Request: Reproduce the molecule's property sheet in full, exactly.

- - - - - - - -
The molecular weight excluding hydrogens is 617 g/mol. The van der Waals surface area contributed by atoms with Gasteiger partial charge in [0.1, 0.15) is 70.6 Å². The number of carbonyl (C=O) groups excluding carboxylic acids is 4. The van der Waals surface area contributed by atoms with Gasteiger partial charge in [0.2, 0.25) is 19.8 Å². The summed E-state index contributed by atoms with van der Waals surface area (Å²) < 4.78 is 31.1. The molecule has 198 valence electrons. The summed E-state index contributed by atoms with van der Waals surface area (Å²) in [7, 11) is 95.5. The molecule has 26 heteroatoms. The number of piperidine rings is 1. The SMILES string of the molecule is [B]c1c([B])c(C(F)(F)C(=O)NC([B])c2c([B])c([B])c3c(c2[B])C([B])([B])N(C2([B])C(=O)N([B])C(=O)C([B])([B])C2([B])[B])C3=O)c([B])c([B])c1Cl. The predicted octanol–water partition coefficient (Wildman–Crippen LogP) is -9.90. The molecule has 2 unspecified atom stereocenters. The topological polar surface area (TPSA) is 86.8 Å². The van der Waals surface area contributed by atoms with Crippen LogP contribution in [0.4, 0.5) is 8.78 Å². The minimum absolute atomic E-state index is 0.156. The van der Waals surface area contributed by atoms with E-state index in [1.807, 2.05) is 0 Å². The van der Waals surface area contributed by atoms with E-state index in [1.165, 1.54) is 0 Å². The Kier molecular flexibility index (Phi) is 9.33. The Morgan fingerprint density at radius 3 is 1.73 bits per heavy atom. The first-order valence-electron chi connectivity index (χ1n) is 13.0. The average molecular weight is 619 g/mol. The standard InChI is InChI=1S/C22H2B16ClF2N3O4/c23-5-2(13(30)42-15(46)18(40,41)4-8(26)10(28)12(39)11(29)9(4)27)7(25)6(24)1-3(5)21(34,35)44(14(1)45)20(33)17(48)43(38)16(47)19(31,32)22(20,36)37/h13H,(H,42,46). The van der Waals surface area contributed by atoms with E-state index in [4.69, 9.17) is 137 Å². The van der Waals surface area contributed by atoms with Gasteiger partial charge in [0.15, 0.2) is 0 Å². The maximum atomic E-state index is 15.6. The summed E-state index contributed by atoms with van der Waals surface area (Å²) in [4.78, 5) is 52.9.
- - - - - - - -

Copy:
The molecular weight excluding hydrogens is 617 g/mol. The van der Waals surface area contributed by atoms with Gasteiger partial charge in [0.1, 0.15) is 70.6 Å². The number of carbonyl (C=O) groups excluding carboxylic acids is 4. The van der Waals surface area contributed by atoms with Gasteiger partial charge in [0.2, 0.25) is 19.8 Å². The summed E-state index contributed by atoms with van der Waals surface area (Å²) < 4.78 is 31.1. The molecule has 198 valence electrons. The summed E-state index contributed by atoms with van der Waals surface area (Å²) in [7, 11) is 95.5. The molecule has 26 heteroatoms. The number of piperidine rings is 1. The SMILES string of the molecule is [B]c1c([B])c(C(F)(F)C(=O)NC([B])c2c([B])c([B])c3c(c2[B])C([B])([B])N(C2([B])C(=O)N([B])C(=O)C([B])([B])C2([B])[B])C3=O)c([B])c([B])c1Cl. The predicted octanol–water partition coefficient (Wildman–Crippen LogP) is -9.90. The molecule has 2 unspecified atom stereocenters. The topological polar surface area (TPSA) is 86.8 Å². The van der Waals surface area contributed by atoms with Crippen LogP contribution in [0.4, 0.5) is 8.78 Å². The minimum absolute atomic E-state index is 0.156. The van der Waals surface area contributed by atoms with E-state index in [1.807, 2.05) is 0 Å². The van der Waals surface area contributed by atoms with E-state index in [1.165, 1.54) is 0 Å². The Kier molecular flexibility index (Phi) is 9.33. The Morgan fingerprint density at radius 3 is 1.73 bits per heavy atom. The first-order valence-electron chi connectivity index (χ1n) is 13.0. The average molecular weight is 619 g/mol. The standard InChI is InChI=1S/C22H2B16ClF2N3O4/c23-5-2(13(30)42-15(46)18(40,41)4-8(26)10(28)12(39)11(29)9(4)27)7(25)6(24)1-3(5)21(34,35)44(14(1)45)20(33)17(48)43(38)16(47)19(31,32)22(20,36)37/h13H,(H,42,46). The van der Waals surface area contributed by atoms with E-state index in [4.69, 9.17) is 137 Å². The van der Waals surface area contributed by atoms with Gasteiger partial charge in [0.15, 0.2) is 0 Å². The maximum atomic E-state index is 15.6. The summed E-state index contributed by atoms with van der Waals surface area (Å²) in [4.78, 5) is 52.9.